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Vegetable gardening is rewarding on so many levels, but it all begins with the seeds…
By LINDSAY SEAMAN, EARTHEASY.COM Posted JAN 24, 2011
When the nights are long, and the days dark and cold, gardeners seek inspiration in their online and mail order seed catalogs. Looking at the colorful pictures of vegetables and flowers stimulates optimistic ideas for the spring garden. This is a fine time of year to connect with fellow gardeners to share seed recommendations. These friends may want to order seeds together, thereby saving on shipping and handling fees and perhaps splitting large packets of seed.
When envisioning your vegetable garden and flower beds in the season ahead, here are some tips to consider when getting your seed order together:
Many gardeners have reported seed shortages last year, which is an indication of the growing popularity of backyard vegetable gardening. If you wait until summer to buy seeds for fall planting, the varieties you want may not be available. You can avoid disappointment by having a yearlong garden plan and ordering seed well ahead of planting schedules.
We made a chart of all the raised beds in our garden, and then made photocopies so we could record each year what we planted and what soil amendments were added. These ‘maps’ have a history of the crop rotations so we can identify planting conditions in each vegetable garden bed. This makes it a lot easier when it comes time to order seeds because we know the rotation plan and schedule. For example, the map reminds us to avoid planting potatoes in last years’ heavily limed broccoli bed, or tells us when beds currently in cover crops will be ready to seed.
Our annual seed list always includes seed for cover crops, or ‘green manure’, which we plant between crops to condition and fertilize the soil. Cover crops occupy about ¼ of the garden space throughout the year. And don’t forget seeds for winter gardening. In milder climates some vegetables like kale, leeks, garlic and broccoli can grow all winter without protection. In early spring they ‘take off’, providing a very early and welcome spring harvest.
What did your family really enjoy or dislike? Instead of growing huge peppers, consider faster maturing small peppers so you can enjoy them sooner. Planting more beans might enable you to give pickled dill beans for Christmas presents. If the kids ignore green zucchini, grow just one plant, perhaps one with bright yellow fruit. Because we often have late wet springs, we will buy three times as much seed for spring planted crops to allow for seed loss. Instead of six different varieties of tomatoes at $3 per seed pack, we now grow just one or two each of beefsteak, cherry and paste tomatoes.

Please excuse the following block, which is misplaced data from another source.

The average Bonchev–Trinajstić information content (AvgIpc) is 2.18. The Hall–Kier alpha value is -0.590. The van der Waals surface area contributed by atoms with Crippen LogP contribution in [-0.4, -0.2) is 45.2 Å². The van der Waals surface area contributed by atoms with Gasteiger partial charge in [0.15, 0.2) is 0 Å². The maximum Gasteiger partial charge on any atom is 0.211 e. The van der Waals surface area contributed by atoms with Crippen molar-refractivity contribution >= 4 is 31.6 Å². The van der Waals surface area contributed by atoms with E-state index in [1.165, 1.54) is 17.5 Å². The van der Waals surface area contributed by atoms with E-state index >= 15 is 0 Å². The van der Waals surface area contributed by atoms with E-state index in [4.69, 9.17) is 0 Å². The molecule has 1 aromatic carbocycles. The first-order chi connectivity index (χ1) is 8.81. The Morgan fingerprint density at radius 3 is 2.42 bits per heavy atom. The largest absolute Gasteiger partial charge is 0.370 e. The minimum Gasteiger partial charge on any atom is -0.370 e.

The quantity of harvested produce does not always correlate with the number of plants in the ground. You may be able to save seed by growing fewer plants but giving them enriched growing conditions. For example, in years past we would plant about 8 winter squash plants which each produced about 5 squash. Last year, we planted only 4 winter squash plants, but each produced about 10 squash. The yield was the same using half the seed. By spacing plants further apart, giving them access to the same amount of nutrients as the larger planting, each plant was more productive. Because they had access to more space and nutrients, they produced more.
Assess your remaining seeds from last season. If you liked a variety, continue to use the seed. Because seed can last for years if properly stored, it is often economical to buy larger packets at reduced prices.
Here is a general list of seed viability for common vegetable crops:
Regional seed companies want you to be a successful gardener and will promote plants which thrive in your climate zone. Their catalogs and websites are often brimming with cultivation information specific to your zone.
Our favorites for northern coastal regions are Johnny’s Selected Seeds in Windsor, Maine, and Territorial Seed Company in Oregon. For a more extensive list of organic seed suppliers, see our page Where to Find Organic Seeds.
When your seeds arrive by mail, be sure to label each packet with the current date. This is very important, yet easily overlooked. Then store the packets in resealable plastic baggies or airtight containers to ensure they keep dry. For extra protection you could add dessicant packs to absorb any moisture in the storage area. Store the seeds in a cool, dry, dark location (but not in the freezer), preferably in a temperature range of 40 – 50 degrees F (4 – 10 degrees C). Proper seed storage is the most important factor for reliable seed germination.
Over the years we’ve lost or wasted a lot of vegetable garden seed just by being disorganized. I now keep a garden folder where seed order duplicates are kept and garden charts, planting information and plant tags can be found. I recommend keeping a notebook journal or using garden ‘maps’ where you record when you plant, what the various conditions were, and how well your seeds did. After visits to other folks’ gardens, jot down their observations and advice. We think we can remember the garden ideas we learn from friends, but if not written down in the garden folder it is easily forgotten. Plus, someday your children might find a 30 year gardening journal useful to them!
Vegetable gardening is rewarding on so many levels, but it all begins with the seeds. Learning from past experience and shared information from friends can help you get the most value for your seed buying dollar, and help bring your mid-winter garden vision into a vibrant vegetable garden through the spring and summer months. Happy gardening!
Lindsay Seaman has been cultivating organic vegetable gardens and an orchard for over 30 years.